Finding Nemo has a great role of introducing the bright orange clownfish to the world. On one hand, it’s good since everybody knows about this species, but on the other hand, there are problems that they face in the wild.
Clownfish gets overharvested due to market demand (more people want them inside their aquarium). And not just that, their coral and anemone homes get bleached because of climate change-induced warming waters. Sadly, this species has got one more problem, which is light pollution.
Biology Letters stated that a new study revealed that clownfish, which are dependent on coral reefs, can’t raise any young when exposed to artificial light.
We all need lights that’s for sure, but the human-made ones prove to be problematic towards animals across ecosystems. Nighttime lights alter birds’ nocturnal migrations. Plants bloom earlier. Sea turtles avoid nesting on brightly-lit beaches. Songbirds start warbling earlier.
It turns out, aquatic life gets negative impacts as well. Emily Fobert, a marine ecologist at Flinders University in Australia and lead author of the study, said, “We don’t think about underwater marine systems being potentially impacted.”
Thomas Davies, a conservation ecologist from Bangor University in Wales, added, “I wasn’t expecting the result [in the paper] to be that nothing hatched. It’s quite worrying…a really big result that speaks to how light pollution can have a really big impact on marine species.”
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In the study, Fobert and her team observed 10 pairs of clownfish in a lab—each clownfish pair had their own aquarium. Half of the tanks experienced typical light as they would on a natural coral reef—12 hours of light and 12 hours of darkness. But the other half experienced a low level of artificial light at night, mimicking light pollution from an average coastal town.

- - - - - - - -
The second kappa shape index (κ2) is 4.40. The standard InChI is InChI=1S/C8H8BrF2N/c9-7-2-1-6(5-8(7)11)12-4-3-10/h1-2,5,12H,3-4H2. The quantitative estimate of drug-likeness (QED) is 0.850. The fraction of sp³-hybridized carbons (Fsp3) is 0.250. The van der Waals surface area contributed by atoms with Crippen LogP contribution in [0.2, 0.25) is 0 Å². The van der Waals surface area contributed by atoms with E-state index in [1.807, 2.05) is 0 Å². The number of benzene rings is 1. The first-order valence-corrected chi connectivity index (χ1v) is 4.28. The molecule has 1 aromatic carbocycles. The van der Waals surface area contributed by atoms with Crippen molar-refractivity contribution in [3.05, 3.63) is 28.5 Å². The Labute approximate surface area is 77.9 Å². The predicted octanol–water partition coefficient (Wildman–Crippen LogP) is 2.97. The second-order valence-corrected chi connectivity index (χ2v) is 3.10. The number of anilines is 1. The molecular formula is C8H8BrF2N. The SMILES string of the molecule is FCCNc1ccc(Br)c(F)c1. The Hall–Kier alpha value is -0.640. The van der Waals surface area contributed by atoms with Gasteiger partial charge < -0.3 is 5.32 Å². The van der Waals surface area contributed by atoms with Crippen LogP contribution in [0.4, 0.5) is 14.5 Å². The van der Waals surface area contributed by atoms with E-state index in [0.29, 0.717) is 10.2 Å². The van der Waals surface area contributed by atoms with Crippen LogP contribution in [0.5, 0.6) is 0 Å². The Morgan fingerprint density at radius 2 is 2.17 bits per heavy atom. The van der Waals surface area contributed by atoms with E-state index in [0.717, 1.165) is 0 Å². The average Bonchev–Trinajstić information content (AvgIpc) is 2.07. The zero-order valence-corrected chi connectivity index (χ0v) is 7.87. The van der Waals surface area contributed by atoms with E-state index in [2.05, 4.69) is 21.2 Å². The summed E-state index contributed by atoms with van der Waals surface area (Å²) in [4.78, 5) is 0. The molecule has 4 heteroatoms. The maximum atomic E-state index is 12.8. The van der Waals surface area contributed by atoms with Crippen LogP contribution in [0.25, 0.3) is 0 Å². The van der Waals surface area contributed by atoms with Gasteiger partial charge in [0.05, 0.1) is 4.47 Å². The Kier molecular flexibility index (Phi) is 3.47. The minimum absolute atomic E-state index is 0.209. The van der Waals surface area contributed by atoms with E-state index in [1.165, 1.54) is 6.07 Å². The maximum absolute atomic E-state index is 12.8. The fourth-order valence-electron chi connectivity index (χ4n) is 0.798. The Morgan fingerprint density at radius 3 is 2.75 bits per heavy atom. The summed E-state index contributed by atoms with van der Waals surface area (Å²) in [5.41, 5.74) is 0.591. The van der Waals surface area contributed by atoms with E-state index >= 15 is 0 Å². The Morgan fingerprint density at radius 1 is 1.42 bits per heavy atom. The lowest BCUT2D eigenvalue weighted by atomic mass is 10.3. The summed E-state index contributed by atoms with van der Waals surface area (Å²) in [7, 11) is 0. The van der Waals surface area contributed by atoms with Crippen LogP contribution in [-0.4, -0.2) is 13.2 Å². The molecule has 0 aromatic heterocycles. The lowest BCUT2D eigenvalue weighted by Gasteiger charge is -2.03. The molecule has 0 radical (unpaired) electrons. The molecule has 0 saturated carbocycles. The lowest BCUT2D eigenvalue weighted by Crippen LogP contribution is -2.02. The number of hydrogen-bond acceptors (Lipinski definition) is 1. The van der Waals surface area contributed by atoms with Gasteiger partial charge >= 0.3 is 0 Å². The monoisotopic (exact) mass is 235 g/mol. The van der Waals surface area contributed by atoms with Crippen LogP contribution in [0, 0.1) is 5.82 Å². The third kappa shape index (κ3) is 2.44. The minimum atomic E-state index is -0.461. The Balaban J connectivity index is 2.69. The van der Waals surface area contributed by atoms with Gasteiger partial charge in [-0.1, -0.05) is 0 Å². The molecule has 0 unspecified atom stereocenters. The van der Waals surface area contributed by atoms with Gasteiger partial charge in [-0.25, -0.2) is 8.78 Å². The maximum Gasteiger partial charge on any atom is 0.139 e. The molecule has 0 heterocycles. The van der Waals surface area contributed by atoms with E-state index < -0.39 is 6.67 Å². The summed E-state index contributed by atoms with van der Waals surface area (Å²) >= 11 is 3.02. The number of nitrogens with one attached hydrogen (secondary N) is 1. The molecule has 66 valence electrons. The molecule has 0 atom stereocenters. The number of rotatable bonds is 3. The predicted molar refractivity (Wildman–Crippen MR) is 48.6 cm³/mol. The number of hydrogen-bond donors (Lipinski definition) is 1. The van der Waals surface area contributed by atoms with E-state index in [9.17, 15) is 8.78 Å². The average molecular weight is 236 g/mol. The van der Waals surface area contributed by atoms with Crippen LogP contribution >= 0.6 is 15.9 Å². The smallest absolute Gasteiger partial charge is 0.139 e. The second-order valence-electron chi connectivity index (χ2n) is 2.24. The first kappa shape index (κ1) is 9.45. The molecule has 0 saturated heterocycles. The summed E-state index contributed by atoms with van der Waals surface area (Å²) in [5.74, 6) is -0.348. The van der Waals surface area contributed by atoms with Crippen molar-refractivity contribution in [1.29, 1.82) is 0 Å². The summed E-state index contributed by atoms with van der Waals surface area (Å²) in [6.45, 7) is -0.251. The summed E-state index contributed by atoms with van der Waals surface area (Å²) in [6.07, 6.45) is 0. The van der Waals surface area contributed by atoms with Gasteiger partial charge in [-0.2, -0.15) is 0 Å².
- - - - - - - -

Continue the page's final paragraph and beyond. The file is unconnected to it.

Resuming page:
For around 2 months, researchers counted how often the fish spawned, how many eggs were fertilized, and how many eggs hatched. No fish hatched when there was artificial light. The clownfish exposed to artificial light at night still spawned, and the eggs were still fertilized at a similar level as the normal fish. But there was no hatching.
But as soon as researchers removed the light at night, hatching resumed and jumped back to match the hatching rate of the normal fish.
Clownfish eggs change into a silvery color before they hatch. All eggs turned shiny, and the eggs which were under a normal light-dark cycle hatched. Researchers watched for several days as the eggs exposed to light at night didn’t hatch. The silver color disappeared, and the egg turned opaque.
Karen Burke da Silva, a co-author at Flinders University, clownfish expert, and director of the organization Saving Nemo, said that it’s sad to know that all efforts done by those clownfish were futile. “Parents were awake longer at night and they were taking enormous care of these big beautiful embryos,” said Burke da Silva.
Smaller males care for the eggs, fanning them and mouthing them to clean them. Because reproduction for these fish is incredibly energetically costly, said Fobert, there could be consequences that have yet to be measured.
Stephen Swearer, a marine biologist at the University of Melbourne in Australia and co-author of the study, said although they didn’t see a drop in spawning and fertilization rates in the study, higher light levels could cause a bigger impact.